So, you are a budding photographer or you want to get into photography? Or perhaps, you think it is time to upgrade your system to capture the best quality images and videos. If you’re thinking of upgrading to elite professional status, then investing in either one of the two interchangeable-lens camera systems is the way to go.

Digital Single-lens Reflex (DSLR) camera system or a Mirrorless camera system? we’ll see!

To help us with our decision, let us compare the two camera systems in terms of what matters most to a photographer.


Size and Weight
DSLR camera bodies are relatively larger than their mirrorless counterparts. This is because the body needs to house the mirror and a prism. It is no secret that the size and weight of a mirrorless camera is one its biggest selling points. For most photographers, size and weight are major deal breakers because you are going to be carrying your camera around. And it is better to blend in with a small gear instead of standing out with a larger camera system.

The speed of Autofocus:
DSLRs have a very good autofocus and used to have the advantage here because they use a technology called “phase detection”. While the mirrorless camera has to make do with the contrast detection technology, which is slower. Well, all that’s in the past now. Newer mirrorless systems now employ both technology, phase detection, and contrast detection – giving photographers the best of both worlds.

Continuous Shooting:
Both the DSLR and the mirrorless camera can shoot very fast. There are times when the speed of shooting becomes so crucial, most especially when you need to capture motion shots. The absence of a mirror in its design makes it easier to shoot images after images with a mirrorless system, helped by the mirrorless system design requiring less moving parts for its operation. Perhaps, with the exception of the advance DSLRs, the mirrorless system has got the edge here.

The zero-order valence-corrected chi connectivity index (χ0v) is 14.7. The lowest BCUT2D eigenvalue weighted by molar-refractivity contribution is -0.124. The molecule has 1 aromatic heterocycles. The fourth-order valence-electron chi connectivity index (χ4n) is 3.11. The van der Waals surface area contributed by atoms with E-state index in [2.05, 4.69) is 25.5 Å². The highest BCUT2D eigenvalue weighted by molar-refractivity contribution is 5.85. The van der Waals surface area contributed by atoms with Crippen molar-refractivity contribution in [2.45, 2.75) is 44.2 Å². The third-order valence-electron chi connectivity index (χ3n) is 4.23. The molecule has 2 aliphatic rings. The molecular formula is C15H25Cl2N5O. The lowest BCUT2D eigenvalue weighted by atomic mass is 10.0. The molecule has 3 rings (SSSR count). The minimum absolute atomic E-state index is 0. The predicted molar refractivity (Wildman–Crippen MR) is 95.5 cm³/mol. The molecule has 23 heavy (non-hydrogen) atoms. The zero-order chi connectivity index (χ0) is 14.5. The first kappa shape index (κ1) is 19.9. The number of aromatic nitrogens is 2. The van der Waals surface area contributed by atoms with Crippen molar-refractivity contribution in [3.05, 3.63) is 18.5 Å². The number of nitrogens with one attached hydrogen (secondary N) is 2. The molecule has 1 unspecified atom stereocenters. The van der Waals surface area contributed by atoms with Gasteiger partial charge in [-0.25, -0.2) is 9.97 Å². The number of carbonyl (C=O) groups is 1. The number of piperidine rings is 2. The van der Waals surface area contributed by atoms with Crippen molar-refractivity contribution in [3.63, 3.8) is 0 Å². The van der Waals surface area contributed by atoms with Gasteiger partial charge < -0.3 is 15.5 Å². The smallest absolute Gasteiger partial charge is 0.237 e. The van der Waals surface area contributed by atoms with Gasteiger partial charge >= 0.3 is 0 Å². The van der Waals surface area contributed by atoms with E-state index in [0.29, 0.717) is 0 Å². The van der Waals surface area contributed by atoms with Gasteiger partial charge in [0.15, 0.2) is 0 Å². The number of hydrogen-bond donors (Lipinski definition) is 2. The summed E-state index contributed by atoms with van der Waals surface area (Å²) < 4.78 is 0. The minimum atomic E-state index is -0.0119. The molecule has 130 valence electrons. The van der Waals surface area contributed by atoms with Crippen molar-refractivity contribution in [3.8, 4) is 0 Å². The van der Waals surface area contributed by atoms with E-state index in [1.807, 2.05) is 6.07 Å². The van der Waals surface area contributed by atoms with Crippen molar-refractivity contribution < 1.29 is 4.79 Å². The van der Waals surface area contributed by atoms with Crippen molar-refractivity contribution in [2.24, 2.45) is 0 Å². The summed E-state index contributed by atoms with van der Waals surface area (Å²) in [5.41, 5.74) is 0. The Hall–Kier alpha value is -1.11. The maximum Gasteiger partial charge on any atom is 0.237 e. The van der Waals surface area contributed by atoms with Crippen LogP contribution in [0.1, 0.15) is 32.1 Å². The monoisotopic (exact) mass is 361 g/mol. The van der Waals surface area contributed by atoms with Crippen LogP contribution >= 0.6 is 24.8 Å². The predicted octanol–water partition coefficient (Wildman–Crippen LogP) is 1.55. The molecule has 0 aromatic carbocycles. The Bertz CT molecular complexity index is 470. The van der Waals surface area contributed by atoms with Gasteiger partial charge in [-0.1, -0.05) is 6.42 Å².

Video Quality:
With DSLRs, you get full HD video quality, a plethora of lenses option and accompanying accessories, and long-term support. Simply because they were the first to offer photographers the chance of producing professional HD videos. For DSLR, First to do it, yes. But still, the best to do it? Not anymore! Mirrorless camera now offers a wealth of features to match what you get with the DSLRs. Even moving a step forward with 4K capture and Ultra HD video – a functionality the DSLR is slow to embrace. DSLR can’t use phase detection with the mirror up while recording videos. Hence, with superior autofocus in all modes and processing power, the mirrorless system is the go-to guy for most filmmakers and the clear winner here.


The Bottom Line
Mirrorless cameras are generally more compact, faster, lighter and exceptional for shooting videos. It is a great option for beginners and intermediate photographers who are better off with a system not too demanding on the control side of things. As we move up to pro level photography and the respective prices of similar systems, there is not much to separate DSLR from Mirrorless cameras. Although, there are more technical reasons why a mirrorless system should be considered the best option for professional photography.